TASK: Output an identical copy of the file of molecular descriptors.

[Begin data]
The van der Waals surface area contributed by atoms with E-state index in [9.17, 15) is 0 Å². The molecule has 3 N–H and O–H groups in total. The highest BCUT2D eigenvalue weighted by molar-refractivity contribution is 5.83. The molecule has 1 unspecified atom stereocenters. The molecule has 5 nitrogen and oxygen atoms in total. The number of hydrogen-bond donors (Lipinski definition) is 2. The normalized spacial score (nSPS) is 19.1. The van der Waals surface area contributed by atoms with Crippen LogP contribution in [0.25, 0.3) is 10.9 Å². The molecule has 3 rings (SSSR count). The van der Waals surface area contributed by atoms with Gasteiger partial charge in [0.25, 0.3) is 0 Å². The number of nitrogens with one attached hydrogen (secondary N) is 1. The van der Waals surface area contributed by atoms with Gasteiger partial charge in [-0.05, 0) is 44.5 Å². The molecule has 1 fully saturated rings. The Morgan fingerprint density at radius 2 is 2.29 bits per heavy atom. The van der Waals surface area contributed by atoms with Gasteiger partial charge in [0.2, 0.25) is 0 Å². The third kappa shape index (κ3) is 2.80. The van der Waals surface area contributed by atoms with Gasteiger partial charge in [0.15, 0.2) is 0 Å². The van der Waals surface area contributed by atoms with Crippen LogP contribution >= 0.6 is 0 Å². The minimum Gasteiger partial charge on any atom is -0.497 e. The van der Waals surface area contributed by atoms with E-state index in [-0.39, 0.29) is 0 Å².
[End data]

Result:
The van der Waals surface area contributed by atoms with E-state index in [9.17, 15) is 0 Å². The molecule has 3 N–H and O–H groups in total. The highest BCUT2D eigenvalue weighted by molar-refractivity contribution is 5.83. The molecule has 1 unspecified atom stereocenters. The molecule has 5 nitrogen and oxygen atoms in total. The number of hydrogen-bond donors (Lipinski definition) is 2. The normalized spacial score (nSPS) is 19.1. The van der Waals surface area contributed by atoms with Crippen LogP contribution in [0.25, 0.3) is 10.9 Å². The molecule has 3 rings (SSSR count). The van der Waals surface area contributed by atoms with Gasteiger partial charge in [0.25, 0.3) is 0 Å². The number of nitrogens with one attached hydrogen (secondary N) is 1. The van der Waals surface area contributed by atoms with Gasteiger partial charge in [-0.05, 0) is 44.5 Å². The molecule has 1 fully saturated rings. The Morgan fingerprint density at radius 2 is 2.29 bits per heavy atom. The van der Waals surface area contributed by atoms with Gasteiger partial charge in [0.2, 0.25) is 0 Å². The third kappa shape index (κ3) is 2.80. The van der Waals surface area contributed by atoms with Gasteiger partial charge in [0.15, 0.2) is 0 Å². The van der Waals surface area contributed by atoms with Crippen LogP contribution >= 0.6 is 0 Å². The minimum Gasteiger partial charge on any atom is -0.497 e. The van der Waals surface area contributed by atoms with E-state index in [-0.39, 0.29) is 0 Å².